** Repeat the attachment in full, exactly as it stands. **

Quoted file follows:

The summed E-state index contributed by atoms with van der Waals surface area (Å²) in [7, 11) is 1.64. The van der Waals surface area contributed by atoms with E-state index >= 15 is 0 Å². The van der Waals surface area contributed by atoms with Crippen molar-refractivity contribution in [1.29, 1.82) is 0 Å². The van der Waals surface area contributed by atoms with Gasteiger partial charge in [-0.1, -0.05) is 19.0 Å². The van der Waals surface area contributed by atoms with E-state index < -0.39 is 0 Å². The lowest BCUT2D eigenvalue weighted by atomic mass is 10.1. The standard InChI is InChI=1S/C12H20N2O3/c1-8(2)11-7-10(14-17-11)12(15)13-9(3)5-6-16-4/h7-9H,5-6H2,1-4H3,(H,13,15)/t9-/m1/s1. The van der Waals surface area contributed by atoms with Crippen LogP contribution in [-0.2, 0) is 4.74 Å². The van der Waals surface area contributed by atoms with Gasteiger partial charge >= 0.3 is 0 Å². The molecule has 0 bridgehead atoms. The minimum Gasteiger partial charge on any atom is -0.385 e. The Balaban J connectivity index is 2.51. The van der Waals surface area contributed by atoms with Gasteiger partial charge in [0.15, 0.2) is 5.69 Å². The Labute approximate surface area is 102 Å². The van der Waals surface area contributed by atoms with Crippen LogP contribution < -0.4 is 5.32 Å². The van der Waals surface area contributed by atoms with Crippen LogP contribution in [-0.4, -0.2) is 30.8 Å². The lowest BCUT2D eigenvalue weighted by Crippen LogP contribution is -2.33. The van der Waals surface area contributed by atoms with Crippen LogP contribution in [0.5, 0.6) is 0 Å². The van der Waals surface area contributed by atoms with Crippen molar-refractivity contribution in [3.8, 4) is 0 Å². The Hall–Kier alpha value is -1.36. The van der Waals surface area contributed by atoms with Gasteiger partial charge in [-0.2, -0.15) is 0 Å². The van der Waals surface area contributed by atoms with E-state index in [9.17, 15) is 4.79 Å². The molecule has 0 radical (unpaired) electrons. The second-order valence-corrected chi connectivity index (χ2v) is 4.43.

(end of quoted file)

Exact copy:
The summed E-state index contributed by atoms with van der Waals surface area (Å²) in [7, 11) is 1.64. The van der Waals surface area contributed by atoms with E-state index >= 15 is 0 Å². The van der Waals surface area contributed by atoms with Crippen molar-refractivity contribution in [1.29, 1.82) is 0 Å². The van der Waals surface area contributed by atoms with Gasteiger partial charge in [-0.1, -0.05) is 19.0 Å². The van der Waals surface area contributed by atoms with E-state index < -0.39 is 0 Å². The lowest BCUT2D eigenvalue weighted by atomic mass is 10.1. The standard InChI is InChI=1S/C12H20N2O3/c1-8(2)11-7-10(14-17-11)12(15)13-9(3)5-6-16-4/h7-9H,5-6H2,1-4H3,(H,13,15)/t9-/m1/s1. The van der Waals surface area contributed by atoms with Crippen LogP contribution in [-0.2, 0) is 4.74 Å². The van der Waals surface area contributed by atoms with Gasteiger partial charge >= 0.3 is 0 Å². The molecule has 0 bridgehead atoms. The minimum Gasteiger partial charge on any atom is -0.385 e. The Balaban J connectivity index is 2.51. The van der Waals surface area contributed by atoms with Gasteiger partial charge in [0.15, 0.2) is 5.69 Å². The Labute approximate surface area is 102 Å². The van der Waals surface area contributed by atoms with Crippen LogP contribution < -0.4 is 5.32 Å². The van der Waals surface area contributed by atoms with Crippen LogP contribution in [-0.4, -0.2) is 30.8 Å². The lowest BCUT2D eigenvalue weighted by Crippen LogP contribution is -2.33. The van der Waals surface area contributed by atoms with Crippen LogP contribution in [0.5, 0.6) is 0 Å². The van der Waals surface area contributed by atoms with Crippen molar-refractivity contribution in [3.8, 4) is 0 Å². The Hall–Kier alpha value is -1.36. The van der Waals surface area contributed by atoms with Gasteiger partial charge in [-0.2, -0.15) is 0 Å². The van der Waals surface area contributed by atoms with E-state index in [9.17, 15) is 4.79 Å². The molecule has 0 radical (unpaired) electrons. The second-order valence-corrected chi connectivity index (χ2v) is 4.43.